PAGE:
Which actress is Maggie in ‘Cat on a Hot Tin Roof’? (And yes, that’s a trick question)

Linda Park, left, and Rebecca Mozo alternate playing Maggie the Cat in Antaeus Theatre's production of Tennessee Williams' "Cat on a Hot Tin Roof."
Linda Park, left, and Rebecca Mozo alternate playing Maggie the Cat in Antaeus Theatre’s production of Tennessee Williams’ “Cat on a Hot Tin Roof.”
(Wally Skalij / Los Angeles Times)

Los Angeles actresses Rebecca Mozo and Linda Park have learned what to expect when they tell TV and film colleagues that they’re juggling pilot auditions and shooting schedules with theater roles.

“They’re like, ‘Oh, you’re doing a play? That’s so cute!’ ” Park says.

“ ‘Aw, how sweet,’ ” Mozo adds in a condescending chirp.

Cute and sweet aren’t necessarily the adjectives either performer would use to describe her work on L.A. stages. Through May 14, they’re sharing the part of Maggie Pollitt in Tennessee Williams’ “Cat on a Hot Tin Roof” at Antaeus Theatre Company. Since Antaeus was founded in 1991, the ensemble has “partner-cast” its productions, assigning two actors to each role, so that the show can go on if one person has to bow out for an industry job.


So, depending on the night, either Mozo or Park can be found onstage at Antaeus’ new Glendale home, the Kiki & David Gindler Performing Arts Center, dressing in 1950s finery — from the garters out — in preparation for one of the most cataclysmic birthday parties in American theater, all the while attempting to seduce her estranged husband and persuade her dying father-in-law to bequeath them his Mississippi plantation.

Maggie talks throughout the first act, but the talking isn’t the tricky part, both actresses agree.

“It’s being rejected for so long,” says Park. Brick, Maggie’s husband, ignores both her soliloquy and her negligee in favor of brooding and bourbon. Every once in a while, infuriatingly, he asks, “Did you say something, Maggie?”

“I feel like I’m constantly making a lasso and just trying to get him,” Mozo says of her Brick, played by Ross Philips.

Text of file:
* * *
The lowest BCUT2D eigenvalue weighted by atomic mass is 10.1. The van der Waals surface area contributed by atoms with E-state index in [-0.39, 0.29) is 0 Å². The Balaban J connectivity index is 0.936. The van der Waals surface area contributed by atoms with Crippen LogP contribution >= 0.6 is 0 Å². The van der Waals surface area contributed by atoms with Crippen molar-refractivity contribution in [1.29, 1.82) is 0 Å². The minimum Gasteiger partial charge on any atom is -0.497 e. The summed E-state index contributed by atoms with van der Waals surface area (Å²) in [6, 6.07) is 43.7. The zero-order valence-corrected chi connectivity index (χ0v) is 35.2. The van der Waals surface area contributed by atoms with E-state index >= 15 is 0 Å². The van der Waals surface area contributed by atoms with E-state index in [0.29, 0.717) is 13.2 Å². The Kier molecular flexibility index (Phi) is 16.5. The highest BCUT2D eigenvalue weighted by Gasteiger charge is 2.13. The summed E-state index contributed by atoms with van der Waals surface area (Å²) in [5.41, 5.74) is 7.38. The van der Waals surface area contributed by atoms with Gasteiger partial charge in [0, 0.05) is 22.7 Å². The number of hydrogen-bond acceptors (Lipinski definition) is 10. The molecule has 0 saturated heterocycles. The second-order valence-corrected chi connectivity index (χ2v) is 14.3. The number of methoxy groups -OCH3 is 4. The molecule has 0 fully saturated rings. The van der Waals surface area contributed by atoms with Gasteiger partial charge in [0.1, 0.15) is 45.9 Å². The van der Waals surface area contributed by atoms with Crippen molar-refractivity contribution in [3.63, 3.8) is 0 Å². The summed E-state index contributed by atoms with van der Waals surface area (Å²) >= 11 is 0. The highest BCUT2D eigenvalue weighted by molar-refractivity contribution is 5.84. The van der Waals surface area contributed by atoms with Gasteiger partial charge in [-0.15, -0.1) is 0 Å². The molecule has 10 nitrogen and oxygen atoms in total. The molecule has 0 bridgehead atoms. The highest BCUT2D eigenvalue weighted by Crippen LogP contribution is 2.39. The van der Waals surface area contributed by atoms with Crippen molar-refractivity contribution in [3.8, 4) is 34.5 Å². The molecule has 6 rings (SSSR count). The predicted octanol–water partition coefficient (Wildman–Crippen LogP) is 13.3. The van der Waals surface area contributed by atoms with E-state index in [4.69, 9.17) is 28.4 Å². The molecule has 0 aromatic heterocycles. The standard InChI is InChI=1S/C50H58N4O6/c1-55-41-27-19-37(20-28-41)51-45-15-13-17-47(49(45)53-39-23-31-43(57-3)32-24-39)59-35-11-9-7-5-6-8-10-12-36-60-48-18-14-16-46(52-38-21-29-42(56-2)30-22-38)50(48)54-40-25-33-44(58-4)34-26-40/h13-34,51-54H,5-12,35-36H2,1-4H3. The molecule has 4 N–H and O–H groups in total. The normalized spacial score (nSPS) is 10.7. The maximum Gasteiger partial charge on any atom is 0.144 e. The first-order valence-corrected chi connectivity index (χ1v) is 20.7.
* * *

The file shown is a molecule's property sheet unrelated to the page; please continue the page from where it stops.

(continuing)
The actor playing Park’s Brick, Daniel Bess, is her husband in real life too. (A number of Antaeus members are married to one another, such as Harry Groener and Dawn Didawick, who play Big Daddy and Big Mama in one of the casts of “Cat.” Mozo’s husband is an actor too, but he isn’t in the cast of “Cat.”)

It’s not a marital adventure Park would necessarily recommend.

“Sometimes it’s really confusing to me,” she admits. “I get so mad at Brick, but I’m mad at my actual husband. It gets blurred. I’m full of resentment at Daniel for saying to me what Brick said.”

Park once scraped her wrist when the stage went dark. Scenic designer Steven Kemp’s set is off-kilter and deconstructed. Some of the floorboards bend up steeply, as if warped by decades of humidity, and end in a row of splinters. Park didn’t notice she was bleeding until midway through the act, when she sat at the vanity to powder her face. She discreetly blotted her wounds with the powder puff.

I can’t imagine anything harder than doing Act I, except doing Act I bleeding.”

— Rebecca Mozo

“I can’t imagine anything harder than doing Act I,” Mozo offers sympathetically, “except doing Act I bleeding.”

One more thing: They’re working for free.

An Actors’ Equity Assn. membership company, Antaeus is exempt from the union’s relatively new rule that Los Angeles theaters with 99 or fewer seats must pay Equity actors a minimum wage.

Because of the need to make a living elsewhere, Mozo and Park say they have to limit themselves to one Antaeus show a year.